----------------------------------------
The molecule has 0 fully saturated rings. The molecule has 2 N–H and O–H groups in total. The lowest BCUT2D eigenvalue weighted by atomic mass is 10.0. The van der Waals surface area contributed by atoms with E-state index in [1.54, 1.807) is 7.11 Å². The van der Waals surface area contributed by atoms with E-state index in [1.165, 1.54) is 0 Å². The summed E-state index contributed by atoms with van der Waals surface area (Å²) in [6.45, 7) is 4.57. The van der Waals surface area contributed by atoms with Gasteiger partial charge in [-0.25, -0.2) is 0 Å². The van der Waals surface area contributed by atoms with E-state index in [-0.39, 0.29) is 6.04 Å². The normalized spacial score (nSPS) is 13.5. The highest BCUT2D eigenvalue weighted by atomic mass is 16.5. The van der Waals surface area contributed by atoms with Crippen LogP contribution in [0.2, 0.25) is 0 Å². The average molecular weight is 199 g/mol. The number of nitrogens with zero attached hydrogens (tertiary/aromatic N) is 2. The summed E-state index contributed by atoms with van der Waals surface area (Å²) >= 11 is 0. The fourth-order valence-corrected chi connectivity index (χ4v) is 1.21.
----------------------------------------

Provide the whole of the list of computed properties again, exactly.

The molecule has 0 fully saturated rings. The molecule has 2 N–H and O–H groups in total. The lowest BCUT2D eigenvalue weighted by atomic mass is 10.0. The van der Waals surface area contributed by atoms with E-state index in [1.54, 1.807) is 7.11 Å². The van der Waals surface area contributed by atoms with E-state index in [1.165, 1.54) is 0 Å². The summed E-state index contributed by atoms with van der Waals surface area (Å²) in [6.45, 7) is 4.57. The van der Waals surface area contributed by atoms with Gasteiger partial charge in [-0.25, -0.2) is 0 Å². The van der Waals surface area contributed by atoms with E-state index in [-0.39, 0.29) is 6.04 Å². The normalized spacial score (nSPS) is 13.5. The highest BCUT2D eigenvalue weighted by atomic mass is 16.5. The van der Waals surface area contributed by atoms with Crippen LogP contribution in [0.2, 0.25) is 0 Å². The average molecular weight is 199 g/mol. The number of nitrogens with zero attached hydrogens (tertiary/aromatic N) is 2. The summed E-state index contributed by atoms with van der Waals surface area (Å²) >= 11 is 0. The fourth-order valence-corrected chi connectivity index (χ4v) is 1.21.